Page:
There will ALWAYS be no more unique rankings to go through than ballots to count, and additional ballots are more likely to duplicate an existing ranking than to add a new one, so this is likely to scale better-than-linearly with the number of ballots.

(And it looks to me like the m in O(mn) is the number of candidates, not the number of seats - still small, but not bounded-in-theory.)

Here’s some software that runs various STV-like voting schemes: http://stv.sourceforge.net/

By the way, am I the only one who is driven nuts when I see “mathematical” discussion of algorithms without anyone actually writing down the algorithm?! How do you know you are even talking about the same thing? Or that you are even talking about the BC-STV algorithm at all?

In a textbook that I taught out of last year, the system of adding up the ratings for a candidate is called the “Borda count.” The problem with the Borda count is that it fails the condition known as “independence of irrelevant alternatives” and can be manipulated easily (google “Nader traders” for the idea in use in America).

The STV system is also known as the Hare system, after Thomas Hare (1861). It is used in Australia, Malta, Ireland, and Northern Ireland :) The problem is that it can result in a tie, and is not monotonic (moving the winner up on some preference lists can result in that person not winning).

The book is called “For All Practical Purposes,” by COMAP. ISBN 0-7167-4783-9 (so you can look it up online). I liked teaching this stuff because it gave a lot of insight into Ken Arrow’s voting paradox.

Joshua Sasmor

M: I am assuming that in the worst case, almost every ballot must be counted per seat. I am also assuming that the number of seats per riding is a constant fraction of the eligible voters in the riding. Also, the number of ballots cast is a constant fraction of the eligible voters in the riding. Thus, if we only look at one variable, we have to draw the conclusion that the time it takes to count the ballots is O(n^2), where n is the number of eligible voters in the riding. This is clearly misleading, because the number of seats is much less than the number of voters, as you point out.

(Also, I am probably wrong with my first assumption: there must be a trick like Dave’s that lets you only count the ballots once. But the STV algorithm isn’t very well specified, so I can’t be sure.)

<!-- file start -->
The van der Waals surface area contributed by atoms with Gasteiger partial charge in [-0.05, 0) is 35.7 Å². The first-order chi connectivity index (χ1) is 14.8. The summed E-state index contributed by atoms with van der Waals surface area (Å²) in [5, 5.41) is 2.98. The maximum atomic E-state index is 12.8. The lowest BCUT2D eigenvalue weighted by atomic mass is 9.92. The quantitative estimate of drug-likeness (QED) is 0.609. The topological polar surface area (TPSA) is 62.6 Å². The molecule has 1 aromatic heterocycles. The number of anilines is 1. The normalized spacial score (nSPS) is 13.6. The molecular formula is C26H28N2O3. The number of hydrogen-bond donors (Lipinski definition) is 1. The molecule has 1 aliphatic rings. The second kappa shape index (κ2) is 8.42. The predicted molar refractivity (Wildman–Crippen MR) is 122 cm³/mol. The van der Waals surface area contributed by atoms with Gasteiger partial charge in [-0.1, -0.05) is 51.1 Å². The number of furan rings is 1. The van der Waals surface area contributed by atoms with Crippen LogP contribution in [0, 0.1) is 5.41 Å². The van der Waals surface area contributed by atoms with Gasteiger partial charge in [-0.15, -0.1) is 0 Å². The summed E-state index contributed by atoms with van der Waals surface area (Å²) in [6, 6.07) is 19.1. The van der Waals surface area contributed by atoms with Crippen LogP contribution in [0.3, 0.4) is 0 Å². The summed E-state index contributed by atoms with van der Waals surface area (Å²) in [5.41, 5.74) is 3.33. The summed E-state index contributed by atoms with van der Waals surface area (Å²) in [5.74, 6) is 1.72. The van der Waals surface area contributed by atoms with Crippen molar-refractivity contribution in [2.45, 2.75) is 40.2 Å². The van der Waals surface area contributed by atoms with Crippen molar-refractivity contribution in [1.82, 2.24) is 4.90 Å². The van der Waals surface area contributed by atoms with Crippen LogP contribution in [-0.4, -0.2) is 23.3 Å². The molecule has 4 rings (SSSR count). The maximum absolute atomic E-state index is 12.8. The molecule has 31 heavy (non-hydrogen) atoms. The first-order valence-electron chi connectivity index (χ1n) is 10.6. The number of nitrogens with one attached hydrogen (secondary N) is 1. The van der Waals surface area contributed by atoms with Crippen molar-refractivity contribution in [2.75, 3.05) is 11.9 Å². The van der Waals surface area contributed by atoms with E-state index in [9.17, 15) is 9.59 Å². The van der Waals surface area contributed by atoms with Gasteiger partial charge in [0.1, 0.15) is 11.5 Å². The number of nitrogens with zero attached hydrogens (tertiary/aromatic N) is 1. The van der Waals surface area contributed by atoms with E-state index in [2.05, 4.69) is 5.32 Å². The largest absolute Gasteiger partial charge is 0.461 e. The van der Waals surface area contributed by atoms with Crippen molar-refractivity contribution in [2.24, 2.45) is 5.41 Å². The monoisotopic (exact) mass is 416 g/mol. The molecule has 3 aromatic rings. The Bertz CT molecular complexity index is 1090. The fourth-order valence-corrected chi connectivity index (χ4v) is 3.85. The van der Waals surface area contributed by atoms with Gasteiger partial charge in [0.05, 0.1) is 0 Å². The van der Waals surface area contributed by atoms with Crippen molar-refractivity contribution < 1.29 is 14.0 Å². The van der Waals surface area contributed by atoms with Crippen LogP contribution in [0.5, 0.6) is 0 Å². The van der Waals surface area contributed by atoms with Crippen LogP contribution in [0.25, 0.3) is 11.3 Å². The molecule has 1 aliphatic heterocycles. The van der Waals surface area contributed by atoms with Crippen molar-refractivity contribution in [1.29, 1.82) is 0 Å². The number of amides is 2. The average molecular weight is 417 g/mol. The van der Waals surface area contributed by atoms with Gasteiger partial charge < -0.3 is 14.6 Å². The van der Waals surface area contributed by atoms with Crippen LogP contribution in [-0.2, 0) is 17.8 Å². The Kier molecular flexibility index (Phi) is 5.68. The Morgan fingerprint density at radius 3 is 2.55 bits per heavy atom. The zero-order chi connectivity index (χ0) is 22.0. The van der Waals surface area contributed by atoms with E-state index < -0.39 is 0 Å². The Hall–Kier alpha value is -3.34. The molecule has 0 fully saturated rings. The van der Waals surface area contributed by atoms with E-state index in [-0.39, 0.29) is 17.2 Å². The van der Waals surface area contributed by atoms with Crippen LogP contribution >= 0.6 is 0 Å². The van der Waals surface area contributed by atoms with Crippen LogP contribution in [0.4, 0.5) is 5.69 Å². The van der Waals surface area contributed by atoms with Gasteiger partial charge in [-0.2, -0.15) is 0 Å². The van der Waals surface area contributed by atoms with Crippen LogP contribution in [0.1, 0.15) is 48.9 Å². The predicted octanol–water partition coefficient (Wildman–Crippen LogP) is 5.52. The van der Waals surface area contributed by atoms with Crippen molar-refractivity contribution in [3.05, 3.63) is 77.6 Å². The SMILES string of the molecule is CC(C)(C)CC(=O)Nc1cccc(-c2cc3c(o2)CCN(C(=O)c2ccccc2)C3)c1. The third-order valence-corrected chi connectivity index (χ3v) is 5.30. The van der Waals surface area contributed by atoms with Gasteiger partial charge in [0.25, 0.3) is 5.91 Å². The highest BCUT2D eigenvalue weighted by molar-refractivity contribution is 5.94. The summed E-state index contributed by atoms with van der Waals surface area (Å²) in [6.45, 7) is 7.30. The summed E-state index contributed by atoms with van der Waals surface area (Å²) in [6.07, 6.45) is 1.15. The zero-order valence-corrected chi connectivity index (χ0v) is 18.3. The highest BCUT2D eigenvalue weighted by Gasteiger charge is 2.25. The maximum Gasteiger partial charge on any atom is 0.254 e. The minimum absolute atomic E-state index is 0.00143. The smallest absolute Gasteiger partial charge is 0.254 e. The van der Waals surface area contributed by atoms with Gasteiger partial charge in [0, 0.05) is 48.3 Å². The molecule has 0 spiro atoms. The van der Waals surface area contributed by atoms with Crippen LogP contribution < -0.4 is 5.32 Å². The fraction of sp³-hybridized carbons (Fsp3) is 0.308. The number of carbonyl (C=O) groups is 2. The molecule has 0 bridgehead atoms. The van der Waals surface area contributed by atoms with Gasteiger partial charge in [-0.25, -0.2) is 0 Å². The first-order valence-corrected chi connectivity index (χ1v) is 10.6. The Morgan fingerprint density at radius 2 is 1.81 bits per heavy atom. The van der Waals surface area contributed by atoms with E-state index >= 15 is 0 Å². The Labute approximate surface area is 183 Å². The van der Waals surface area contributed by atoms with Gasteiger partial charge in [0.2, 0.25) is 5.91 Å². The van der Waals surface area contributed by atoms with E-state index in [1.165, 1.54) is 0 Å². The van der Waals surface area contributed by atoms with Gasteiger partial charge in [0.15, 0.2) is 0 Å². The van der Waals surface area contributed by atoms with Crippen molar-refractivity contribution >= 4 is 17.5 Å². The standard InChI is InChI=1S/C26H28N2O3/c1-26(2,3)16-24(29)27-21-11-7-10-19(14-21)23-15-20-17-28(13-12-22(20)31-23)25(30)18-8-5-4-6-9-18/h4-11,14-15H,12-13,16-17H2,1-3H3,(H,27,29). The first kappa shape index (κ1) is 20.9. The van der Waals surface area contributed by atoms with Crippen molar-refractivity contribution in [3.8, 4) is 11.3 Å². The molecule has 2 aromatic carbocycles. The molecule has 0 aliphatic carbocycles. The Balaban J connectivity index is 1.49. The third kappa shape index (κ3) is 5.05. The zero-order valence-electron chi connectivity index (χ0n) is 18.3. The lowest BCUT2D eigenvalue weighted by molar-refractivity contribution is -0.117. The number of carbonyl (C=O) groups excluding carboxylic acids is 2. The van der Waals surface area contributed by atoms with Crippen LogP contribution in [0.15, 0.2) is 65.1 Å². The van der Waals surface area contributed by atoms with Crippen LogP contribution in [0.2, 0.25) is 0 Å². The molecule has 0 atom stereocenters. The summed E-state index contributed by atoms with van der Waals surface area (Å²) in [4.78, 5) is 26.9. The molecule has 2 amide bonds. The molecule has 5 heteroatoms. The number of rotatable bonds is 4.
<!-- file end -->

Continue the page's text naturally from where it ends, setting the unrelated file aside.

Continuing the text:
Chris, that’s a good point about the number of seats (or, as Dave points out, the number of candidates) per riding being vaguely proportional to the number of voters in that riding. In that case, yes, this does throw a wrench into things, possibly making the algorithm O(n^2). Speaking of which, John, point well taken about discussion of algorithms without specifying what they are - in my defense, I only didn’t specify mine because it was the rather banal top-of-the-head procedure: count the first choices. If someone has a majority, count the second choices on the surplus ballots. Otherwise, knock off the losing candidate and count the second choices on the people who put the loser first. Repeat as necessary. So, worst case scenario, we have to go through some set of ballots per candidate.

Dave’s algorithm involves storing the data for each ballot (which seems to use in memory what it saves in runtime, but that’s probably not a huge deal)…come to think of it, I’m not sure it’s that runtime-friendly, either, since it involves a lot of comparisons of rankings. Also, part of the beauty of the democratic process is that we’re allowed to thwart “reasonable” expectations, such as a lack of “weird” rankings such as the ones you expect. Politics is hardly linear, much as the liberal/conservative pigeonholing is applied.

I bet parallel-processing could be used in some way to cut down on the time.

But, getting back to practical considerations here — you do realize how fast computers are now, right? The multiple-passes algorithm would probably get done in no time. At worst, it may take a day to check and recheck.

The vote-counting code would probably be the easiest part of the implementation.